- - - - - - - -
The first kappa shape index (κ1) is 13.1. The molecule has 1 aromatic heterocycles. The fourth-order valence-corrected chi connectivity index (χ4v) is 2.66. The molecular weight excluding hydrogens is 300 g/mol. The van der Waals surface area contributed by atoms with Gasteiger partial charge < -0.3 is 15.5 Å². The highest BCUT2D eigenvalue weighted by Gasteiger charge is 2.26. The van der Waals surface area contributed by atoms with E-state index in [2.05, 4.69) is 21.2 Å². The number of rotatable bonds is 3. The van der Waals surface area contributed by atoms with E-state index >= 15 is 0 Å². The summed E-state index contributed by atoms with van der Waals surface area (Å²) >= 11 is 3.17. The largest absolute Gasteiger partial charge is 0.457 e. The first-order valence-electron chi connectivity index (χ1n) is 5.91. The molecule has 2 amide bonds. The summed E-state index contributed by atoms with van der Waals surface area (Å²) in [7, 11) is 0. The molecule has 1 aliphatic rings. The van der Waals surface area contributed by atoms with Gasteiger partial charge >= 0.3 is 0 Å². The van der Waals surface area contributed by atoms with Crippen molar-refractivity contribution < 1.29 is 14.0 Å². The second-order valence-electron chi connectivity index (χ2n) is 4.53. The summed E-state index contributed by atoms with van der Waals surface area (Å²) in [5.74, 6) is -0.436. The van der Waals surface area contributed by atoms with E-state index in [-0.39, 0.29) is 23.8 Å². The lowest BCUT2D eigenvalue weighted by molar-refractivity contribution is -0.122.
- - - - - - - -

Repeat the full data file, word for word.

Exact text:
The first kappa shape index (κ1) is 13.1. The molecule has 1 aromatic heterocycles. The fourth-order valence-corrected chi connectivity index (χ4v) is 2.66. The molecular weight excluding hydrogens is 300 g/mol. The van der Waals surface area contributed by atoms with Gasteiger partial charge < -0.3 is 15.5 Å². The highest BCUT2D eigenvalue weighted by Gasteiger charge is 2.26. The van der Waals surface area contributed by atoms with E-state index in [2.05, 4.69) is 21.2 Å². The number of rotatable bonds is 3. The van der Waals surface area contributed by atoms with E-state index >= 15 is 0 Å². The summed E-state index contributed by atoms with van der Waals surface area (Å²) >= 11 is 3.17. The largest absolute Gasteiger partial charge is 0.457 e. The first-order valence-electron chi connectivity index (χ1n) is 5.91. The molecule has 2 amide bonds. The summed E-state index contributed by atoms with van der Waals surface area (Å²) in [7, 11) is 0. The molecule has 1 aliphatic rings. The van der Waals surface area contributed by atoms with Gasteiger partial charge >= 0.3 is 0 Å². The van der Waals surface area contributed by atoms with Crippen molar-refractivity contribution < 1.29 is 14.0 Å². The second-order valence-electron chi connectivity index (χ2n) is 4.53. The summed E-state index contributed by atoms with van der Waals surface area (Å²) in [5.74, 6) is -0.436. The van der Waals surface area contributed by atoms with E-state index in [-0.39, 0.29) is 23.8 Å². The lowest BCUT2D eigenvalue weighted by molar-refractivity contribution is -0.122.